• My book: The Muscle and Strength Training Pyramid

      To answer your other question: Yes, absolutely. Progress will not happen forever in a calorie deficit. More on this in my choosing a program article. (Note: if you don’t find it there, I’ll have switched that section to my “Training Principles” article, which I think makes more sense. This has been on my to-do list for a while.)

      Hope that helps, Alex!

  5. Rami says:

    What i inderstand from this that volume calculation matters more than weight for making progression overload. Thats right?

    1. Andy Morgan says:

      Hi Rami, yes. Weight (load) is a part of the volume calculation. So, load can remain the same or be reduced, as long as the number of sets is increased so that the total load goes up.

  6. rami says:

    if i decrease the weight but doing more volume(weight*reps) can i achieve muscle hypertrophy?my goal is size not strength(sacroplasmic hypertrophy)

    1. Andy Morgan says:

      Yes.
      Size follows strength follows size. It’s unavoidable.

  7. Jenn says:

    Hi Andy! If I’m doing 10 reps of 100 lbs, 4 sets on a particular exercise, and I want to increase weight but drop reps, I’ve been wondering if this simplified math would work – 10 reps x 100 lbs x 4 sets = 4000. So say I do 6 reps of 125 lbs for 6 sets. That’s 4500. So I’ve increased load despite less reps? Have I over simplified?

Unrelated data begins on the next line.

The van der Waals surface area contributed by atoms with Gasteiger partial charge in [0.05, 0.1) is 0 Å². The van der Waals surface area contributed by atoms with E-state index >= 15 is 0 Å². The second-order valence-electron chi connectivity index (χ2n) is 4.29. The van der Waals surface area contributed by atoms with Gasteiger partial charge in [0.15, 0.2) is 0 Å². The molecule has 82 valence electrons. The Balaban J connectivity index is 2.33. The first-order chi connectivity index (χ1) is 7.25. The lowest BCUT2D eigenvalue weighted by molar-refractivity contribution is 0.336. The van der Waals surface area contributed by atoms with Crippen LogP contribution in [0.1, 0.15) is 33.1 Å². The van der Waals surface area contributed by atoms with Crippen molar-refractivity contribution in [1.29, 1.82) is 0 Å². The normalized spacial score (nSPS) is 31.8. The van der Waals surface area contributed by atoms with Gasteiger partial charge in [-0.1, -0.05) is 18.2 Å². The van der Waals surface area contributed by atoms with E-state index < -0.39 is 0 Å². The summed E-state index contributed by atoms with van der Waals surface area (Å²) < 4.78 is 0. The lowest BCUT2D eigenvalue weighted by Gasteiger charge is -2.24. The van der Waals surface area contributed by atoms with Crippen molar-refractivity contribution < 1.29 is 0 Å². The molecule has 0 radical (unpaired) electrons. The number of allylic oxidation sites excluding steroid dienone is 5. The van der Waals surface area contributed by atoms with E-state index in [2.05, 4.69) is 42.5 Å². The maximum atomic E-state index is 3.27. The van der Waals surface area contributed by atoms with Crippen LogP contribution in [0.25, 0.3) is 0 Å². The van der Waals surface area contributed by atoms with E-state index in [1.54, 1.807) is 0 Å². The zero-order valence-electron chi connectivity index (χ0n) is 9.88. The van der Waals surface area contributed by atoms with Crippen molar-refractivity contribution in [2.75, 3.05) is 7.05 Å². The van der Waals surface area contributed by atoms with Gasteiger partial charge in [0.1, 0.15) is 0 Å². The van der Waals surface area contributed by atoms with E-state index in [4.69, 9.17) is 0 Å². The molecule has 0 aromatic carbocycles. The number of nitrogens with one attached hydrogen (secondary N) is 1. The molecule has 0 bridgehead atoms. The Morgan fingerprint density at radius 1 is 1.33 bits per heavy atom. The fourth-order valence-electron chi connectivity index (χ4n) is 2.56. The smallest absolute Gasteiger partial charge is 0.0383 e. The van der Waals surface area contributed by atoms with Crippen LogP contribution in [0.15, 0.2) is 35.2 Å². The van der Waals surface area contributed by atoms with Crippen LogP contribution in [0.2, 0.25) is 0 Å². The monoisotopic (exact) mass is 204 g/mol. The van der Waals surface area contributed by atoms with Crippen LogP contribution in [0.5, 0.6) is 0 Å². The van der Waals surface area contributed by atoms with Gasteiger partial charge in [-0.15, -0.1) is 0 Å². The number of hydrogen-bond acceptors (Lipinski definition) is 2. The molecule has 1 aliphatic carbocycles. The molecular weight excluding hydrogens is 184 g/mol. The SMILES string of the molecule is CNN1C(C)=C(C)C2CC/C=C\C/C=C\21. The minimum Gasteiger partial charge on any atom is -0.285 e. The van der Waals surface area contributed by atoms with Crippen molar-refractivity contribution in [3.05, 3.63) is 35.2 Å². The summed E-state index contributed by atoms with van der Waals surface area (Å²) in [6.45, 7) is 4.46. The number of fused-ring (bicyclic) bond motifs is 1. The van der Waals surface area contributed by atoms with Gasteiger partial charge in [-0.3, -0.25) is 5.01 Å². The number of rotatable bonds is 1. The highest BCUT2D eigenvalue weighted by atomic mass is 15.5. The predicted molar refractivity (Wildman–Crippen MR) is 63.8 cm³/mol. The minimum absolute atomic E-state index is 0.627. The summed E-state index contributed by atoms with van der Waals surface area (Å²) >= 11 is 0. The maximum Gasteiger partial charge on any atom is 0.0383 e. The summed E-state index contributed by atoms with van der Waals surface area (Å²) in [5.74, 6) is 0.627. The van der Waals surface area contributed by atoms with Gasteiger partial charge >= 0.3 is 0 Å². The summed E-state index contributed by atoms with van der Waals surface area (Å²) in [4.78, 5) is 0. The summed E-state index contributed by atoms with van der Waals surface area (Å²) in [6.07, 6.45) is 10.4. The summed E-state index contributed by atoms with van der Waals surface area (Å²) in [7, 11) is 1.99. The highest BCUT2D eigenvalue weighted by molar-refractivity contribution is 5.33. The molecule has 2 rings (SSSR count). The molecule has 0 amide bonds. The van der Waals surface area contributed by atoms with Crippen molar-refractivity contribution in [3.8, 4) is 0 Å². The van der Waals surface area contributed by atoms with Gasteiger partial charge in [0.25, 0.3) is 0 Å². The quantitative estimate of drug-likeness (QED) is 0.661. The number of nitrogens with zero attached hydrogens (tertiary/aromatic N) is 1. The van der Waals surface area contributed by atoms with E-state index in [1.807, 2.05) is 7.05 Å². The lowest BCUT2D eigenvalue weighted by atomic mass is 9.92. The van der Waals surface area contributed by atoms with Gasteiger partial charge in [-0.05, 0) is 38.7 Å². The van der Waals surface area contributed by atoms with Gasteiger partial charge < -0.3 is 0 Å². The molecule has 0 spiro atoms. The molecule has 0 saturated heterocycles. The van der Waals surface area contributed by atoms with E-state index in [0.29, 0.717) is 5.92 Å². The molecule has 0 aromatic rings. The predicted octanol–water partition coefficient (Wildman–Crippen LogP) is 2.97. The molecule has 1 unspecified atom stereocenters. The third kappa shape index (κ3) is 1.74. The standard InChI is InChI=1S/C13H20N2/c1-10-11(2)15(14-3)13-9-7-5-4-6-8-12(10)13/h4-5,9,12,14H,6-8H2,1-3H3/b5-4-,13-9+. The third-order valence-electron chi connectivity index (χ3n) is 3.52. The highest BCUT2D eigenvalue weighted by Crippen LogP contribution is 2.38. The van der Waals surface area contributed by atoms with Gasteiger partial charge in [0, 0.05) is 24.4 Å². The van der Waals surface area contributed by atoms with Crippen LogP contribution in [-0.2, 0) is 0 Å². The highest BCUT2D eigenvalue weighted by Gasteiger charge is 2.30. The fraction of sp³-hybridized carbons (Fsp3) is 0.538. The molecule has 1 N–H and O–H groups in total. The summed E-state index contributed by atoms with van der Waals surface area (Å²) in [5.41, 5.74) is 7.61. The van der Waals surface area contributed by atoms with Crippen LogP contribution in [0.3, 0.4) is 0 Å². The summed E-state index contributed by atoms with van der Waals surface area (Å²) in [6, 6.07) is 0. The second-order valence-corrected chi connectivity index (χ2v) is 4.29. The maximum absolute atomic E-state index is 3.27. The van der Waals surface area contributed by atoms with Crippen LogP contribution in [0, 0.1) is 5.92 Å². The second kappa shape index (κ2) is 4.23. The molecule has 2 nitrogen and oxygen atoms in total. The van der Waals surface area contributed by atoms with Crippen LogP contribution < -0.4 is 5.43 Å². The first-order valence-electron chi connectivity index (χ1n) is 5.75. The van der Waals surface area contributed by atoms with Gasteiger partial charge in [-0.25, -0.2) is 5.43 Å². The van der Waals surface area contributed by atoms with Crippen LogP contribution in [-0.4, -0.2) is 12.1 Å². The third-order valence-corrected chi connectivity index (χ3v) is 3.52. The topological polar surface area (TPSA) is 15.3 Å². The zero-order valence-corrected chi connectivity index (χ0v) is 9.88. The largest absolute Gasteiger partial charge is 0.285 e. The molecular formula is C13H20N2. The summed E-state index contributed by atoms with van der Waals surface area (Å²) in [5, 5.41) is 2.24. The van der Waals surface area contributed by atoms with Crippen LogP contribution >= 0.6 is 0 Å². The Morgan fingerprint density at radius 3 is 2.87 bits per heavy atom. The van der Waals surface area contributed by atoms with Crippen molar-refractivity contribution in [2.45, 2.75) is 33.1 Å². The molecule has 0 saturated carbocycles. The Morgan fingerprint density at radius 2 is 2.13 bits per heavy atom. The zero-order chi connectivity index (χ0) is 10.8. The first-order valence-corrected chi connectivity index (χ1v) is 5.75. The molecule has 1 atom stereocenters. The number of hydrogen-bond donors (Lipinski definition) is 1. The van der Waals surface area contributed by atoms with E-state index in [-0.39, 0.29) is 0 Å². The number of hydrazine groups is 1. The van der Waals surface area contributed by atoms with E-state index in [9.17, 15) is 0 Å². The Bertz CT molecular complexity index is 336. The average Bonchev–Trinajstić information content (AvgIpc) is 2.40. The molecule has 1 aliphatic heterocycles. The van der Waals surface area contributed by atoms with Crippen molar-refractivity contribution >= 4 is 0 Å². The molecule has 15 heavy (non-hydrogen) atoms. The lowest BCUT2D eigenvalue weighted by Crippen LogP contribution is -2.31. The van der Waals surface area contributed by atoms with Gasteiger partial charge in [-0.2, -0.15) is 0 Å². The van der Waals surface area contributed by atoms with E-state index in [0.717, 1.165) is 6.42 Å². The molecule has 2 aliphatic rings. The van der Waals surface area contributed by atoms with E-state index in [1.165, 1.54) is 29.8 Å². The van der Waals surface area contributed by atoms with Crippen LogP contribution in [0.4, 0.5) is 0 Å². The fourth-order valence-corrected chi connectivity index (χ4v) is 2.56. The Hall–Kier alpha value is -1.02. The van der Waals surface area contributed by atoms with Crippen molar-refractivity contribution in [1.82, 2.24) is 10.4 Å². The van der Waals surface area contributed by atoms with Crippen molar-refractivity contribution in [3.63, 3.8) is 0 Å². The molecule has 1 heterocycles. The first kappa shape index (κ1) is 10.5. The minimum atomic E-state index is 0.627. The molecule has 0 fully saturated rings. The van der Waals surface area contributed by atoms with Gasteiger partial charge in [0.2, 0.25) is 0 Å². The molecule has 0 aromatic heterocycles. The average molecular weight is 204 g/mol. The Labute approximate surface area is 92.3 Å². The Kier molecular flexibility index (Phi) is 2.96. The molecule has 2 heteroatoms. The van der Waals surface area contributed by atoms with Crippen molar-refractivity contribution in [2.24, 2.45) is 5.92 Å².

8. Jason says:

    I do reverse pyramid training, so after warm up, I do my heaviest set first. Right now I am stuck at a 120lbs overhead press for 4 reps, but I want to be able to increase the number of reps here. Should I drop the weight slightly (to 117.5lbs) and continue with that weight until I can do 8 reps, and then return to 120lbs to hopefully blast through the plateau?

    1. Andy Morgan says:

      Hi Jason. Consider stopping the RPT, try a fixed set-rep pattern (4 sets of 4, 5 sets of 5, for example). You’ll probably be able to increase your training volume which will drive your size and strength up. – See the notes in the RPT article on this.

      1. Jason says: